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International schools in Lund/Skåne: LIS VS ISLK

What do you think of these two schools?

post 1.Aug.2017, 07:37 AM
Post #1
Joined: 1.Aug.2017

Dear all,

We're coming to Lund this fall and are looking to enroll my 3-year-old daughter in an international preschool.

I therefore would like to hear some thoughts from fellow parents on Lund International School vs International School of Lund Katedralskolan.

May I ask:
1. how are these two schools different from each other? In terms of no. of students, quality of education and parents' overall experience interacting with the schools, etc. (There seemed to be some issues with ISLK years ago; how about now?)
2. we might stay for a long period of time, so in that case Swedish will be important for our kids. I've heard Swedish is taught twice a week starting from PYP 1 at LIS. How about ISLK? how are your kids' Swedish in general?
3. any other thoughts are highly appreciated too!

Thank you!


Some excerpts from an article back in 2013,
"Unfortunately, and I speak on behalf of all parents, we are like captives here," explained one anonymous parent to The Local."A lot of the families with children there don't have a choice. There's no other option for international families."

"The inspector clearly understood that keeping to the foreign system made it easier for children whose parents move around a lot internationally to pass from one school to another with grades easily interpreted in the new place. Yet such reasoning was not grounds for disregarding Swedish law, the report underlined.
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post 1.Aug.2017, 05:51 PM
Post #2
Joined: 17.Jan.2011

You can read some old reports etc about the schools here: NB this is not about the preschools.
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post 2.Aug.2017, 03:45 AM
Post #3
Joined: 1.Aug.2017

Thanks a lot, ChocOwl!
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post 3.Aug.2017, 03:53 PM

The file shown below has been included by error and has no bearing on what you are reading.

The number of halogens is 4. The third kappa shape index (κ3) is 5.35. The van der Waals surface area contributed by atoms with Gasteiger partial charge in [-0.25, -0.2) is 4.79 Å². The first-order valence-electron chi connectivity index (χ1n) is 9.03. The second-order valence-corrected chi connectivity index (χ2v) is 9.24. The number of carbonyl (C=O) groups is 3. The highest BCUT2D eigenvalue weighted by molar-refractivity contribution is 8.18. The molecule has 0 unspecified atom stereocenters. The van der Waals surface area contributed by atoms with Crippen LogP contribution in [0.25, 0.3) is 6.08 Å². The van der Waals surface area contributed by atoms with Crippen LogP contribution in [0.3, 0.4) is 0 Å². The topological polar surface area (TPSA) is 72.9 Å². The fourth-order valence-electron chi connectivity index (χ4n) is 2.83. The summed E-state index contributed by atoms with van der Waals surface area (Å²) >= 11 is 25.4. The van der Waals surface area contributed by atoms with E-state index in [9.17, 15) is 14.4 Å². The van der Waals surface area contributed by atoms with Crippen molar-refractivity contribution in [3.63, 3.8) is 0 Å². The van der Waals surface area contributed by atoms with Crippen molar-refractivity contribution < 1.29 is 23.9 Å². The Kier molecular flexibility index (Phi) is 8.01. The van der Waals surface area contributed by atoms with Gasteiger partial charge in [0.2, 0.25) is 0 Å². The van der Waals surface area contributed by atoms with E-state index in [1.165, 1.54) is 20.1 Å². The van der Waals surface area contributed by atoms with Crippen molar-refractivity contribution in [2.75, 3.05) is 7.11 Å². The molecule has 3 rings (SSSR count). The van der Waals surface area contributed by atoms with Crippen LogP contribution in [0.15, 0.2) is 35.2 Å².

Post #4
Joined: 3.Aug.2017

I moved to Lund in January and my daughter has been attending ISLK. We came from Canada and I'm a teacher if that makes any difference. ISLK is an IB (international baccalaureate ) school, so it has a curriculum that is used in English language schools in many countries if you think you might be moving again.

ISLK is a smallish school, with one class for each year or grade. Her class had 24 students I think. After what we would call grade 5 in Canada (PYP6, here) she will move to the Middle School (MYP) which is in a different building until January. ISLK is moving to a newly remodelled building in January which will house Primary and Middle years programs. My daughter has enjoyed the school and her classmates. The program is based very much on the principal of "Inquiry" where students direct their learning in areas that interest them and learn or develop responsibility for their learning.

Whenever I have mentioned math to people in Sweden (which would be mostly teachers), they have made cryptic remarks about how that would be a good area to get a tutor in Sweden. I don't know what they mean.

The students get Swedish classes about twice a week and Phys. Ed only twice a week which for a Canadian is pretty light. It is usually, almost daily in Canada. While Crafts (textiles and wood work) and Home Economics (foods, nutrition and environmental studies) are quite important in the Swedish curriculum they are not included at ISLK. Which is pretty standard at IB schools. Personally, I thought the Art program was a little light but I could be wrong on that front.

I don't know anything about the other International School in Lund. When we moved here, I was only told about ISLK. The other international (English) teacher at the school where I work sends/sent his kids to ISLK too.
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post 28.Nov.2017, 10:05 AM
Post #5
Joined: 1.Jul.2016

My kids were at LIS until early 2017.

Here are some facts about LIS (as of early 2017):

It's a private school - so they are run by private people and it means that everyone who has their home kommun's approval can attend LIS;

They are focus on small class size - their aim is no more than 15 kids/class;

There's no gym for PE lessons - they have to walk to gym nearby for PE lessons;

There's no science lab due to fire regulations;

Their Parents Association forum on facebook is censored which means that all posts have to be approved by the chairman of the PA;

The lunch service below standard - they use deep bowls to serve (imagine putting soup, salad and bread into a deep bowl);

There are a number of staff who are also parents at the school;

They have trouble recruiting Swedish teachers, my kids in PYP had no Swedish class for a long period of time.
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